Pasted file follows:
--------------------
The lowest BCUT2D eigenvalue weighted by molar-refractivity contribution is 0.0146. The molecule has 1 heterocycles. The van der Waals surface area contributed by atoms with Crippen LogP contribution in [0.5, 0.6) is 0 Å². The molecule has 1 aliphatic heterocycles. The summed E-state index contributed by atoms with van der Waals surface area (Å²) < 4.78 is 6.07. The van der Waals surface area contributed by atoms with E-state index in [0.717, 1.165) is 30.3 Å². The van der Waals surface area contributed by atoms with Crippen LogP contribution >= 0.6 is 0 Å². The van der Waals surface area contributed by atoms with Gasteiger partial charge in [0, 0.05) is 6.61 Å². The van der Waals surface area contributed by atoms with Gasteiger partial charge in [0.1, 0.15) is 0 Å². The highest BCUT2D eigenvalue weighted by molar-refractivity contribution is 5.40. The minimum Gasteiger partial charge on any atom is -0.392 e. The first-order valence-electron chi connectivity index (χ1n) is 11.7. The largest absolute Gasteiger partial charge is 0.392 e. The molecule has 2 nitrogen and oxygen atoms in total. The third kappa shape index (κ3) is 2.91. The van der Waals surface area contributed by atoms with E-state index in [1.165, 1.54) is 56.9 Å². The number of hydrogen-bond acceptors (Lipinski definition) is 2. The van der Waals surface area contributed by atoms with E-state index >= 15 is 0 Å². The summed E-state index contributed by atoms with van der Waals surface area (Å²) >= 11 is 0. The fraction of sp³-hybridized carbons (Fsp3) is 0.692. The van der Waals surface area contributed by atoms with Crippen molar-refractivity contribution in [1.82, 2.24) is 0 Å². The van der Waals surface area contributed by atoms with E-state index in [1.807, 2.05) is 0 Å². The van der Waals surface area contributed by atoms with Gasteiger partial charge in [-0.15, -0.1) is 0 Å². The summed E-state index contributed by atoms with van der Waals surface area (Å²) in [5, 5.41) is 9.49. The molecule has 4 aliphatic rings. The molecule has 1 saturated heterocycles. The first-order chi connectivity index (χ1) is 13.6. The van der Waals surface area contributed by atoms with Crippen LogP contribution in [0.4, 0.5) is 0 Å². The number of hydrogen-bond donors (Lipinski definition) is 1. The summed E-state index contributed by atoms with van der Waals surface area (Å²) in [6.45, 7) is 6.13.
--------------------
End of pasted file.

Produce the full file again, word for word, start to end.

The lowest BCUT2D eigenvalue weighted by molar-refractivity contribution is 0.0146. The molecule has 1 heterocycles. The van der Waals surface area contributed by atoms with Crippen LogP contribution in [0.5, 0.6) is 0 Å². The molecule has 1 aliphatic heterocycles. The summed E-state index contributed by atoms with van der Waals surface area (Å²) < 4.78 is 6.07. The van der Waals surface area contributed by atoms with E-state index in [0.717, 1.165) is 30.3 Å². The van der Waals surface area contributed by atoms with Crippen LogP contribution >= 0.6 is 0 Å². The van der Waals surface area contributed by atoms with Gasteiger partial charge in [0, 0.05) is 6.61 Å². The van der Waals surface area contributed by atoms with Gasteiger partial charge in [0.1, 0.15) is 0 Å². The highest BCUT2D eigenvalue weighted by molar-refractivity contribution is 5.40. The minimum Gasteiger partial charge on any atom is -0.392 e. The first-order valence-electron chi connectivity index (χ1n) is 11.7. The largest absolute Gasteiger partial charge is 0.392 e. The molecule has 2 nitrogen and oxygen atoms in total. The third kappa shape index (κ3) is 2.91. The van der Waals surface area contributed by atoms with E-state index in [1.165, 1.54) is 56.9 Å². The number of hydrogen-bond acceptors (Lipinski definition) is 2. The van der Waals surface area contributed by atoms with E-state index >= 15 is 0 Å². The summed E-state index contributed by atoms with van der Waals surface area (Å²) >= 11 is 0. The fraction of sp³-hybridized carbons (Fsp3) is 0.692. The van der Waals surface area contributed by atoms with Crippen molar-refractivity contribution in [1.82, 2.24) is 0 Å². The van der Waals surface area contributed by atoms with E-state index in [1.807, 2.05) is 0 Å². The van der Waals surface area contributed by atoms with Gasteiger partial charge in [-0.15, -0.1) is 0 Å². The summed E-state index contributed by atoms with van der Waals surface area (Å²) in [5, 5.41) is 9.49. The molecule has 4 aliphatic rings. The molecule has 1 saturated heterocycles. The first-order chi connectivity index (χ1) is 13.6. The van der Waals surface area contributed by atoms with Crippen LogP contribution in [0.4, 0.5) is 0 Å². The number of hydrogen-bond donors (Lipinski definition) is 1. The summed E-state index contributed by atoms with van der Waals surface area (Å²) in [6.45, 7) is 6.13.